Across the EU far more has been invested in roads than railways over the last three decades, but this trend has been even more prevalent in the newer EU members in the east of the bloc, showed a new study by the Wuppertal Institut and T3 Transportation Think-Tank, commissioned by Greenpeace Central and Eastern Europe.
European countries have, on average, allocated 66% more funds towards the expansion and renovation of road networks since 1995 than they have towards the development of railways, according to the study that examines infrastructure investments in road and rail systems across the 27 EU countries, along with Norway, Switzerland and the UK.
€1.5 trillion for roads
The research findings indicate that over the past three decades, European countries have allocated approximately €1.5 trillion towards the enhancement of road infrastructure, far above the €930bn invested in rail development, despite the obvious climate benefits of promoting rail transport.
Cars, vans and trucks are responsible for 72% of Europe's transportation emissions, while rail transportation accounts for a mere 0.4%.
However, the disparity in funding has indirectly encouraged the use of cars over more eco-friendly public transportation.
“Transport remains the only sector in the EU that has consistently increased its domestic greenhouse gas [GHG] emissions,” said Greenpeace’s press release.
"Greenhouse gas emissions from transport have actually increased by 15% in the period from 1995 to 2019. At the same time, an average train journey in Europe produces 77% less greenhouse gas emissions than a car trip per passenger kilometre. Data shows that a dense and well-developed rail network is key to making public transport accessible and attractive to people, which brings pollution down.”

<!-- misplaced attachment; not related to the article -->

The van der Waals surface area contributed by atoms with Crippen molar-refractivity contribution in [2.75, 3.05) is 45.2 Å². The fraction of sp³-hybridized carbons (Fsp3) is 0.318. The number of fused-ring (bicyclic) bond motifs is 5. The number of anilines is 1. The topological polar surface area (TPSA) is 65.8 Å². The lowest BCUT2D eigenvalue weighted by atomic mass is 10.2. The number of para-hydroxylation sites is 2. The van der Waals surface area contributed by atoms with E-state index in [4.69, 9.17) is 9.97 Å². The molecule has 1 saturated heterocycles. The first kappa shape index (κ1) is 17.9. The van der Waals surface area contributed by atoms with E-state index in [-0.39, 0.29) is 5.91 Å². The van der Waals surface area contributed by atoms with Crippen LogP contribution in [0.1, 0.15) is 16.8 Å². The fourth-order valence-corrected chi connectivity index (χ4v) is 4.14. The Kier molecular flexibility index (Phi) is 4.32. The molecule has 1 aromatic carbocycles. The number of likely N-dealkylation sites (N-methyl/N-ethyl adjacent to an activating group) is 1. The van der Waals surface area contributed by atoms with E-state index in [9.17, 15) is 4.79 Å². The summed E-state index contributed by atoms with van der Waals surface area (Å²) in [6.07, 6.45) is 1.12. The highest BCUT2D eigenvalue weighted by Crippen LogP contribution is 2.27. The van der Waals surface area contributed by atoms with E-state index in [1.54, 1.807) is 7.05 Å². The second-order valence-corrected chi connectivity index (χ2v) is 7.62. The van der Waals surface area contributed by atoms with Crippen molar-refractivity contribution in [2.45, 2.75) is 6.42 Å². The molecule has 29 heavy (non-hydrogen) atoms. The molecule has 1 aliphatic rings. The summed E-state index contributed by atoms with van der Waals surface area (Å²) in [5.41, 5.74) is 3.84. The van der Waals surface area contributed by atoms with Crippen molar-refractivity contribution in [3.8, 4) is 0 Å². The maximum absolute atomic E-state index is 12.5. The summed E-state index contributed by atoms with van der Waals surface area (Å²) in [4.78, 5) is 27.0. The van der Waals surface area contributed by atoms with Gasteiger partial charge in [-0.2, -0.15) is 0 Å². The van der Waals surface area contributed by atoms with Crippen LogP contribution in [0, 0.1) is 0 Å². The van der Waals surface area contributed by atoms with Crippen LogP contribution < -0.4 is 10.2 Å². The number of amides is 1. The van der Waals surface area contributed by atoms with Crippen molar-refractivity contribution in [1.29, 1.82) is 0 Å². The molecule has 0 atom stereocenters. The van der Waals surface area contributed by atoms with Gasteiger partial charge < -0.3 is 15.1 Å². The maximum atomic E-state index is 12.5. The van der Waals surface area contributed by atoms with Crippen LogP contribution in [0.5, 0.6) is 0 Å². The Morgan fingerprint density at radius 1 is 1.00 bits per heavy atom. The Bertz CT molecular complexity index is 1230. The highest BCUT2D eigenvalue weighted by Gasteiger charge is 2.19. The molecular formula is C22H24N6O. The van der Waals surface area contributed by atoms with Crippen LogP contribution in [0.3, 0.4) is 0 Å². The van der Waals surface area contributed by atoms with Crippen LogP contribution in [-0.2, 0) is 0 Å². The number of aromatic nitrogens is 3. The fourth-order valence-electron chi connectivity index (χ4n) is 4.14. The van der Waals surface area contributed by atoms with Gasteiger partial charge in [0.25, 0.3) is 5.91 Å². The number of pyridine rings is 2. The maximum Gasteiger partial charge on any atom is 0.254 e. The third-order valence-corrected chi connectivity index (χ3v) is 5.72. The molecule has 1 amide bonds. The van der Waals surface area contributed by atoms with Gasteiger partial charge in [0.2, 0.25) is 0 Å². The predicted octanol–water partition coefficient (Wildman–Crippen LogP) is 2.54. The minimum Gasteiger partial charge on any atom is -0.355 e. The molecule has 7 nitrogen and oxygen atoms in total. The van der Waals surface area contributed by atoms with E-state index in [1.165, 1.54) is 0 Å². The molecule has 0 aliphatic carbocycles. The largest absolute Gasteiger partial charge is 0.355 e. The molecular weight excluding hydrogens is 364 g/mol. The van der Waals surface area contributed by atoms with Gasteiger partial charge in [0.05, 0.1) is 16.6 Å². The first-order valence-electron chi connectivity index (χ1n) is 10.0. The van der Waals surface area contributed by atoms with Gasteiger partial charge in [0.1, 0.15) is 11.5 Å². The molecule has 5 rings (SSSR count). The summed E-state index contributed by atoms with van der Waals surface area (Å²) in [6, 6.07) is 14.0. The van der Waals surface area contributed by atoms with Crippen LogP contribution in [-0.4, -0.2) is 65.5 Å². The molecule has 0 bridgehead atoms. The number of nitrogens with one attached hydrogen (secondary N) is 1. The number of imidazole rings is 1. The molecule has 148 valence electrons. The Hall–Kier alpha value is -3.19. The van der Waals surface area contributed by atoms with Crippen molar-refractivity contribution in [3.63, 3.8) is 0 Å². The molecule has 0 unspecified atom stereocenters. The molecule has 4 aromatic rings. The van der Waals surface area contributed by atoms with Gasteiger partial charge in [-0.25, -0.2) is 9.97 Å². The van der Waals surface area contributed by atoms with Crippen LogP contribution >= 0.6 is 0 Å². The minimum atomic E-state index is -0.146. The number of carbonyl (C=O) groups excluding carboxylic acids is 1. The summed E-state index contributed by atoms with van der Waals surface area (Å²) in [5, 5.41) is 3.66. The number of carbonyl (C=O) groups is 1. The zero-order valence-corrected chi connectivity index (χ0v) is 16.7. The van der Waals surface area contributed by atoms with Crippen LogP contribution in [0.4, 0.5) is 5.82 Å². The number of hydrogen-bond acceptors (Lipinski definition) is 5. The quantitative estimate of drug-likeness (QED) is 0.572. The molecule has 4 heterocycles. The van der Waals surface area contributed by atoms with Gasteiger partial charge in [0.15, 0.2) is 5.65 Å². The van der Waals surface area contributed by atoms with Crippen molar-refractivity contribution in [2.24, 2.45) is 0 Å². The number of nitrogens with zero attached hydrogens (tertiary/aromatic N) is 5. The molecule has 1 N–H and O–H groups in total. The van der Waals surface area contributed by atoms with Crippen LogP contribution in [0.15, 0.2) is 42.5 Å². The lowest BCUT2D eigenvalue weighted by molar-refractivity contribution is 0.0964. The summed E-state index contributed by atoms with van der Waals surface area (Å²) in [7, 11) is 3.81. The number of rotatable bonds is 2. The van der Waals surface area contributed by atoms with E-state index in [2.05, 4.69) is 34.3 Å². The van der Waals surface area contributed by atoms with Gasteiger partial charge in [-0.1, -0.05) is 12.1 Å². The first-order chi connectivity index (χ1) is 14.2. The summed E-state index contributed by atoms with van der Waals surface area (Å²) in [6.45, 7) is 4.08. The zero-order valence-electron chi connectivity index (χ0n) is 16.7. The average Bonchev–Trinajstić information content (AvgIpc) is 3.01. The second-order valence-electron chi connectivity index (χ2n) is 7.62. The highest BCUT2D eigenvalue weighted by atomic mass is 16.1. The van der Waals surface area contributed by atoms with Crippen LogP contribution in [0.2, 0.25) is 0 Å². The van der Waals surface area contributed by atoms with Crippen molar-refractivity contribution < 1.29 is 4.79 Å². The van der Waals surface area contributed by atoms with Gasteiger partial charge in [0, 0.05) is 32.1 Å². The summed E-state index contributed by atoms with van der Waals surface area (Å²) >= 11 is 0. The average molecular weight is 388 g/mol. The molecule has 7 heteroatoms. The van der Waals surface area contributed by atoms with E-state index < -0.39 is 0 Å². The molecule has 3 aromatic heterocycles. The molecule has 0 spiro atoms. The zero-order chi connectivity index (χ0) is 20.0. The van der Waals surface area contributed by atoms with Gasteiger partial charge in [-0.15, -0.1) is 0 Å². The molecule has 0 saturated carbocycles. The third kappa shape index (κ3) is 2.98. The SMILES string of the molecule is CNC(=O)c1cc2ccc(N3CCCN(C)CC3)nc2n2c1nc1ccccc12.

Motorways more than doubled
Of the 30 countries analysed in the report, only three – Austria, Belgium and the UK – gave precedence to rail projects over road investments in their budgets.
Looking at per capita spending, only Austria, Belgium, Denmark, Luxembourg and the UK were found to have allocated more funds for railways than for roads. France made nearly equal investments in both rail and road infrastructure.
Overall, there has been a 60% expansion in Europe's motorway network, which has grown by over 30,000 kilometres since 1995. Conversely, European rail networks have shrunk by 6.5%, or 15,650 kilometres.
This has contributed to a 29% surge in the demand for motorised road transport between 1995 and 2019.
In the 30 European countries that were examined, the total length of motorways expanded from 51,494 kilometres to 82,493 kilometres, representing growth of 60% during the period from 1995 to 2020. In half of the 30 countries studied, the motorway networks more than doubled in length.
The most significant expansion in motorway length was observed in Ireland, with an increase of 1,321%, followed by Romania with 714% and Poland with 596%. Conversely, the countries with the lowest growth in motorway length were Lithuania at 2%, Latvia at 3%, and Belgium at 6%.
On top of this, since 1995, a dozen new civil aviation airports have been established, each now handling a minimum of 150,000 passengers annually across the EU. Just two of them are in the Central and Eastern Europe region: Bydgoszcz and Warsaw Modlin, both in Poland.
By contrast, approximately 13,700 kilometres of railway tracks, primarily regional lines, along with over 2,500 railway stations, have either been temporarily shuttered or have permanently ceased passenger train services. This impact falls disproportionately on rural areas. The study’s authors found that over half of the closed railway lines could be reopened relatively easily.
“Millions of people outside cities have no option but to own a car to get to work, take kids to school or access basic services, living in areas with little or no public transport. This is a direct result of governments dismantling local and regional rail networks while pouring money into roads,” said Lorelei Limousin, Greenpeace EU senior climate campaigner.